• Netfolw tool talks were good. None discussed platform SW ran on
  • nice
  • Nicely thematic sections
  • NO MORE RANDY BUSH
  • okay ...
  • Overall quite interesting. No special comments though.
  • Prefer this format - the use of m-t-w rather than the s-m-t format.    Would like to see video archives, and maybe other streaming formats.    For those of us watching remotely, it would be nice to have name-placards (readable) of the panel members.  Better lighting too, but beggars can't be chosers.    Sound was better than in times past.
  • Pretty good content this time
  • REally appreciated the info from "Clear & present Increase of AAAA Querying"! Also found netlow topics informative.
  • Steve Gibbard = Good  Rand = Goo
  • Steve's talk Monday was cool. Very nice to see geographical distribution.  All tools talks were specifically neat, maily as I am a tool maker.
  • The general session at this NANOG were good. The do seem to focus more on specialized areas (IPv6, DNS, etc), and not so much in the future of where some of these major Tier 1 providers are going. While detailed routing protocol or infrastructure discussions are meant for somewhere else, some discussion would be good.
  • The IPv6 board was interesting. The talk on prefix hijacking was good as well as the one on "persistent" forwarding loops. In the past I remember more content covered by the speakers and less tutorials during the general session.
  • The IPv6 panel session was quite interesting as were the lighning talks (certainly something to repeat).
  • The IPv6 panel was great
  • The talks were generally interesting and useful.  I appreciate the strong DNS and tools focus.  
  • These sessions were generally useful and informative
  • They were all good. There was an overload on DNS. I think a good presentation is ruined by lack of ability to speak english. We had some folks who had great presos but couldn't speak english. I dont have a suggestion to help with that, but it distracts from the good stuff.
  • topic groupings worked well. good operational focus with a mix of research.    in general, i didn't get much from the talks. the ipv6 topics were interesting but all in the mornings; so my 'peeps' back home in california were never awake to see the talks.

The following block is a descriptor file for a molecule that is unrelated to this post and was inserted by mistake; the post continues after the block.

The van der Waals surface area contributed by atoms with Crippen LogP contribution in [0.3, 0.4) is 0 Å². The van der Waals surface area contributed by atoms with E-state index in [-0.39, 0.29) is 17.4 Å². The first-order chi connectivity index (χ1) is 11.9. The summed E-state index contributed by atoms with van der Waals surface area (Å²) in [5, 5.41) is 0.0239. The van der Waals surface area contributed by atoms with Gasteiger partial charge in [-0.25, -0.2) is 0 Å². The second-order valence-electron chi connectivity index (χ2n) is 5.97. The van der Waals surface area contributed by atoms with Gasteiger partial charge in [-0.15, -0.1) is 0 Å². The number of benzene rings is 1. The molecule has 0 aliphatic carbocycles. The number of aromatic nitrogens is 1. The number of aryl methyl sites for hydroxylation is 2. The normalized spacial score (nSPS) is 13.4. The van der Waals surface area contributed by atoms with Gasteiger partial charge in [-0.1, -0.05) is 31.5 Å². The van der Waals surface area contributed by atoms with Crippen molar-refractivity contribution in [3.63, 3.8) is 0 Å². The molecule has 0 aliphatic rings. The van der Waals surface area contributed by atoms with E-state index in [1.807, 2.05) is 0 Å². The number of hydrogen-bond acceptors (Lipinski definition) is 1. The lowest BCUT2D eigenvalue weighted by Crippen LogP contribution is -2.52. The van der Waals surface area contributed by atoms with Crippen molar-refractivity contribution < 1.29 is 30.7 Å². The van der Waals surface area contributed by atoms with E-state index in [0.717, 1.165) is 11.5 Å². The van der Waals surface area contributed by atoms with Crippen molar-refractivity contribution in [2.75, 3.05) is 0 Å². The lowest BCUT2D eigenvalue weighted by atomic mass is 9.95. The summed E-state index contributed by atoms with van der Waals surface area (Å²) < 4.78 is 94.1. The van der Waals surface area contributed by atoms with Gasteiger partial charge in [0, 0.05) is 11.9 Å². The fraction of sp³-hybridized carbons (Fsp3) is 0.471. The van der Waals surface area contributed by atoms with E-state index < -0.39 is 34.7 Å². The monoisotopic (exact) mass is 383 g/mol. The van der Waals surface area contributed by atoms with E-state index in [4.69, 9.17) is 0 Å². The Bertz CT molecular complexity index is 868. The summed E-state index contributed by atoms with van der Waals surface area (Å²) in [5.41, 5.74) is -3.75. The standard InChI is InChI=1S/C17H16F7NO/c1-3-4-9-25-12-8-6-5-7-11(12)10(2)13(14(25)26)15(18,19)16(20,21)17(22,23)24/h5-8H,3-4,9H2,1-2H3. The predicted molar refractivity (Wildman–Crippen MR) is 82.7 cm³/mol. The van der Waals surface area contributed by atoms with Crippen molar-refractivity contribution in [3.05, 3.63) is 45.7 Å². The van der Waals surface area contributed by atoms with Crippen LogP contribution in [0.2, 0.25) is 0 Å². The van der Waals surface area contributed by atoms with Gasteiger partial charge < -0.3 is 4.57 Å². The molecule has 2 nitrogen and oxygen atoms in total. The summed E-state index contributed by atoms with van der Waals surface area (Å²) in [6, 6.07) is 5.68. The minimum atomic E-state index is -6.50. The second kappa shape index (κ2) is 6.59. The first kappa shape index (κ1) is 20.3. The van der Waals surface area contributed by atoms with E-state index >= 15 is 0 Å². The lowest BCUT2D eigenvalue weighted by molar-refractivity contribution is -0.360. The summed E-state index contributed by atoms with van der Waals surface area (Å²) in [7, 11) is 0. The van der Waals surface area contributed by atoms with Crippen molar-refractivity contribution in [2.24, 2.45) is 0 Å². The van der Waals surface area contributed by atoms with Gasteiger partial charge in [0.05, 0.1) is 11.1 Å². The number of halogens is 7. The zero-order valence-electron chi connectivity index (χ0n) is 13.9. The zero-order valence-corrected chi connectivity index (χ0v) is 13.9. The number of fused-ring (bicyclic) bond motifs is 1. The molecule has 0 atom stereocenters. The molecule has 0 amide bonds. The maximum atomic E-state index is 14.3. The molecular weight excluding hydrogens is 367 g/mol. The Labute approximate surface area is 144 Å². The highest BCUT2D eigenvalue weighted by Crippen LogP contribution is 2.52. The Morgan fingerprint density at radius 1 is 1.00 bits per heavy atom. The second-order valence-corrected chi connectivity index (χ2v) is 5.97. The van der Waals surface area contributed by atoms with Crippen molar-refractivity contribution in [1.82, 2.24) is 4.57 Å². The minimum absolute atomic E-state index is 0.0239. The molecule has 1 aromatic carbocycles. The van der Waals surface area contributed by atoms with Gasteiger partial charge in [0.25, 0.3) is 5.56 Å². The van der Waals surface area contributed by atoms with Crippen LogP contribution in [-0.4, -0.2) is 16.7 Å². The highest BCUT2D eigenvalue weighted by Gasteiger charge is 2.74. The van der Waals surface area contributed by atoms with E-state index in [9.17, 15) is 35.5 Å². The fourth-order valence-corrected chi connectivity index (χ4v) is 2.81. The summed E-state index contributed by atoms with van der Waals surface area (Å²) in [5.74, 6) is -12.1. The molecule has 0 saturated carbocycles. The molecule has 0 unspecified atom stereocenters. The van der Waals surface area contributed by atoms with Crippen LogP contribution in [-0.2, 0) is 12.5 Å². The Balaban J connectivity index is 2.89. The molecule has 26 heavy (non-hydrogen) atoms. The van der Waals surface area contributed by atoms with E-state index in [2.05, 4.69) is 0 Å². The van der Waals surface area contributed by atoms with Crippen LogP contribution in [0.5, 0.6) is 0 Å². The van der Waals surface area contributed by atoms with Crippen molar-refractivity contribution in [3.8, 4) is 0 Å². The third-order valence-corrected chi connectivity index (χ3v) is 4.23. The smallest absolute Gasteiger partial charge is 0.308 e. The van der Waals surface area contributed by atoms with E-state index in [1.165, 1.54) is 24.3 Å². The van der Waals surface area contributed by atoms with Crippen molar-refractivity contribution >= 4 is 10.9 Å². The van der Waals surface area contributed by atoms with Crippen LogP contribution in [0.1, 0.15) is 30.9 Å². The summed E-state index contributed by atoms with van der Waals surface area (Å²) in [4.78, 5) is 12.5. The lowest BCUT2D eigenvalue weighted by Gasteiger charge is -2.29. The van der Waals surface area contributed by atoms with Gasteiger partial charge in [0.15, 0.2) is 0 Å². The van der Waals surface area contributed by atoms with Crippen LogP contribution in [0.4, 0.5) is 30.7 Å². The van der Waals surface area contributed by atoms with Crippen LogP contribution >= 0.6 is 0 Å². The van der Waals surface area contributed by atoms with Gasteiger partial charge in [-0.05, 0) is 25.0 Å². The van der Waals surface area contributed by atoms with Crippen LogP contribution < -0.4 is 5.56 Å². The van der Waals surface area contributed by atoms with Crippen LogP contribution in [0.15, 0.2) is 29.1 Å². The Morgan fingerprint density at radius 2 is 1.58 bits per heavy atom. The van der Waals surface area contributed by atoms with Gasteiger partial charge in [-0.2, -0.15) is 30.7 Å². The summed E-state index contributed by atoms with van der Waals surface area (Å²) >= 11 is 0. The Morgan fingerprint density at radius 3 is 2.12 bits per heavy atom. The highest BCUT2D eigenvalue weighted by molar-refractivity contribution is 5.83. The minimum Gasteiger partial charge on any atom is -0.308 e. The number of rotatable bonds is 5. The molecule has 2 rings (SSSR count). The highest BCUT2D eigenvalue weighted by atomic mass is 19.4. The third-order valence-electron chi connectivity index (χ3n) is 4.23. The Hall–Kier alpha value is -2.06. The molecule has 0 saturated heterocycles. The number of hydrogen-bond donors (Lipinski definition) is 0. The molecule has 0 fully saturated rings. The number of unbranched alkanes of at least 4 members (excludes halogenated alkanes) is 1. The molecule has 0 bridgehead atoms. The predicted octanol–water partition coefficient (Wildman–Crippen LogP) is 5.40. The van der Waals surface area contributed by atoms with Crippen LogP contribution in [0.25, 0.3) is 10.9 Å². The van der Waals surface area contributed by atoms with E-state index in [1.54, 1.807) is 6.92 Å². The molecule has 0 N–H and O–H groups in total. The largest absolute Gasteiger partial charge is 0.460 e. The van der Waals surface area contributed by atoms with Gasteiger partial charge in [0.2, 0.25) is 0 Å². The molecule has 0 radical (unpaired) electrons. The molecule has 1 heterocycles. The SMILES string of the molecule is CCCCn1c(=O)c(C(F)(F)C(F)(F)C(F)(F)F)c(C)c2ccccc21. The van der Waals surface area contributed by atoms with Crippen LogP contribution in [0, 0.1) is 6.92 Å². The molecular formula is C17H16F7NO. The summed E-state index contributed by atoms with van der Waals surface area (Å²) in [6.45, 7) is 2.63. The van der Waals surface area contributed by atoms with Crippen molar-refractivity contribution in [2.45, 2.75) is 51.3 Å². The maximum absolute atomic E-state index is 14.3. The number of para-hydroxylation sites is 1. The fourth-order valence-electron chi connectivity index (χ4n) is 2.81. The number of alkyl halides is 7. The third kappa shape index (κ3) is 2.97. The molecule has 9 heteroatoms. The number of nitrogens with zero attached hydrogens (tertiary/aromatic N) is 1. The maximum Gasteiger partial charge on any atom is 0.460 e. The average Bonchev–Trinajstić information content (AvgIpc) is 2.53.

• Topics were a good mix.
  • Tuesday about security
  • very good
  • very good
  • Very good general session, most topics well chosen, relevant, and well presented.    There were a number of slides which did not seem to be compliant with the readability guidelines - with small font sizes, and heavily aliased images/diagrams.    When people export to .pdf, it's important to export as "press ready" rather than "web quality", to increase the dpi sufficiently in order to avoid aliasing.
  • Very useful info, although a language barrier inhibited one of the most meaningful presos.

 

Please give us your comments on the Tutorials. 
If you're commenting on a specific Tutorial, be sure to note the title and speakers's name.
 

  • A specific tutorial on setting up peering agreements, business cases, etc. would be very useful.
  • BGP Trouble shooting was good
  • Boring.
  • Decent Security 101 tutorial by Roland Dobbins - good "BCP" overview, but now I have work to do.  
  • did not attend
  • did not attend
  • Did not attend any tutorials, but I feel like I still learned something, who gets credit for that?
  • Did not attend tutorials
  • Didn't attend any. I'm too old.
  • excellent phil smith BGP  & the L2TP ones also
  • Fine.  Put them back on Sunday PM.
  • good
  • Good
  • Good content.  Informative.
  • I thought the tutorials on "Troubleshooting BGP", presented by Phillip Smith of Cisco, was extremely helpful and easy to follow.  Also,  the "L2VPN: Path to Convergence" tutorial, presented by Muhammad Waris Sagheer and Syed Nawaz of Cisco, was very informational and met my expectations of an "introductory level" tutorial which is what I was looking for.
  • I was unfortunately unable to attend tutorials
  • I'd like to see slightly more advanced tutorials.
  • If we could ever get more than beginner tutorials that would be interesting, but I don't know how we would get content that would be interesting to more than a couple of folks
  • ISP Sec tuned out better than I anticipated. Very quick/dense delivery (that's good!)
  • ISP Security - Please, Show! Work ?? from real world. Examples of what we're preventing/thwarting - maybe hands-on! Blue Team vs red team?
  • ISP Security 101 Primer was excellent.
  • L2VPN
  • L2VPN Tutorial:    Detailed coverage of technology area, demo aspect was good effort...could have improved by making the font more readable.
  • L2VPN: Path To convergence was a very good talk. Slides were excellent and Speakers did a good job on communicating complex L2 VPN concept to the audience.    Waris is good speaker and did a good job.    Attendance was poor..was a bit surprised to see very low attendance on such an important topic.
  • low-level ....
  • Main thing with a Tutorial is to stage it in an appropriately sized room. A smaller, more intimate environment is good for teaching, as it encourages the audience to interact more with the tutor. Tutorials in a large ballroom aren't a good idea. Also, limiting the "class size" is generally considered a good idea.
  • Man, Philip is vrey practiced at the trouble shooting BGP tutorial
  • More tutorials
  • n/a - I used tutorial time to have meetings with people.
  • Please do not put hot topics in parallel - e.g BaP, security
  • QoS Tutorial was the best. The presenters were well versed and expert in their areas. It was very crisp and clear and the material was well prepared.